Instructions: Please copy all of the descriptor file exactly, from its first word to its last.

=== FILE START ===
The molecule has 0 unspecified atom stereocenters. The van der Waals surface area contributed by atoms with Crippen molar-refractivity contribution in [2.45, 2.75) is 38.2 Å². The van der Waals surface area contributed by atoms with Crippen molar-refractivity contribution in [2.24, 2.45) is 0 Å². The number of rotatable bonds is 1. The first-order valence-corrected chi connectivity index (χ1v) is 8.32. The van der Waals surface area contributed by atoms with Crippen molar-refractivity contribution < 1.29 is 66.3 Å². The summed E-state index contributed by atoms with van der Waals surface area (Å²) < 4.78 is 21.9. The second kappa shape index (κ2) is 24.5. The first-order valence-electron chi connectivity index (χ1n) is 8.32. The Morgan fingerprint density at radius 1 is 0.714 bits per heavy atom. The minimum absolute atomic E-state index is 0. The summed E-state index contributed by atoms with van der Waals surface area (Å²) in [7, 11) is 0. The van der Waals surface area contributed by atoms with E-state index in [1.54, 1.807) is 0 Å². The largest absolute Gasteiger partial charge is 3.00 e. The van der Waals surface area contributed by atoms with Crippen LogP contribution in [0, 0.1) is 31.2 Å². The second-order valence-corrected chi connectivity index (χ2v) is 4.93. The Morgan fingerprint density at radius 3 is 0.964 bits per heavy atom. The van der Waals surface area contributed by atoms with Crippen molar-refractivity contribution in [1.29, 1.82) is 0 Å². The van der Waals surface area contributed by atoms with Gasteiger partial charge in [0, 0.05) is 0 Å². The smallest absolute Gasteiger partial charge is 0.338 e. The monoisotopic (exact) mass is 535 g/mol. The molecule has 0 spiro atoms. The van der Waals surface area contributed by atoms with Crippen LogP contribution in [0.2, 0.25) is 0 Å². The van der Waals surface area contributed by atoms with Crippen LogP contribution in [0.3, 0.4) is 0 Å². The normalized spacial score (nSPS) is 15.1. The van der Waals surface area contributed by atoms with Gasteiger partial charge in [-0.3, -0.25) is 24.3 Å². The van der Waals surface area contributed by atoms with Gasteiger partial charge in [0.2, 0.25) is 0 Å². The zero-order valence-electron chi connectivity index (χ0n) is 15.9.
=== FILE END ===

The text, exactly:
The molecule has 0 unspecified atom stereocenters. The van der Waals surface area contributed by atoms with Crippen molar-refractivity contribution in [2.45, 2.75) is 38.2 Å². The van der Waals surface area contributed by atoms with Crippen molar-refractivity contribution in [2.24, 2.45) is 0 Å². The number of rotatable bonds is 1. The first-order valence-corrected chi connectivity index (χ1v) is 8.32. The van der Waals surface area contributed by atoms with Crippen molar-refractivity contribution < 1.29 is 66.3 Å². The summed E-state index contributed by atoms with van der Waals surface area (Å²) < 4.78 is 21.9. The second kappa shape index (κ2) is 24.5. The first-order valence-electron chi connectivity index (χ1n) is 8.32. The Morgan fingerprint density at radius 1 is 0.714 bits per heavy atom. The minimum absolute atomic E-state index is 0. The summed E-state index contributed by atoms with van der Waals surface area (Å²) in [7, 11) is 0. The van der Waals surface area contributed by atoms with E-state index in [1.54, 1.807) is 0 Å². The largest absolute Gasteiger partial charge is 3.00 e. The van der Waals surface area contributed by atoms with Crippen LogP contribution in [0, 0.1) is 31.2 Å². The second-order valence-corrected chi connectivity index (χ2v) is 4.93. The Morgan fingerprint density at radius 3 is 0.964 bits per heavy atom. The van der Waals surface area contributed by atoms with Crippen molar-refractivity contribution in [1.29, 1.82) is 0 Å². The van der Waals surface area contributed by atoms with Gasteiger partial charge in [0, 0.05) is 0 Å². The smallest absolute Gasteiger partial charge is 0.338 e. The monoisotopic (exact) mass is 535 g/mol. The molecule has 0 spiro atoms. The van der Waals surface area contributed by atoms with Crippen LogP contribution in [0.2, 0.25) is 0 Å². The van der Waals surface area contributed by atoms with Crippen LogP contribution in [0.3, 0.4) is 0 Å². The normalized spacial score (nSPS) is 15.1. The van der Waals surface area contributed by atoms with Gasteiger partial charge in [-0.3, -0.25) is 24.3 Å². The van der Waals surface area contributed by atoms with Gasteiger partial charge in [0.2, 0.25) is 0 Å². The zero-order valence-electron chi connectivity index (χ0n) is 15.9.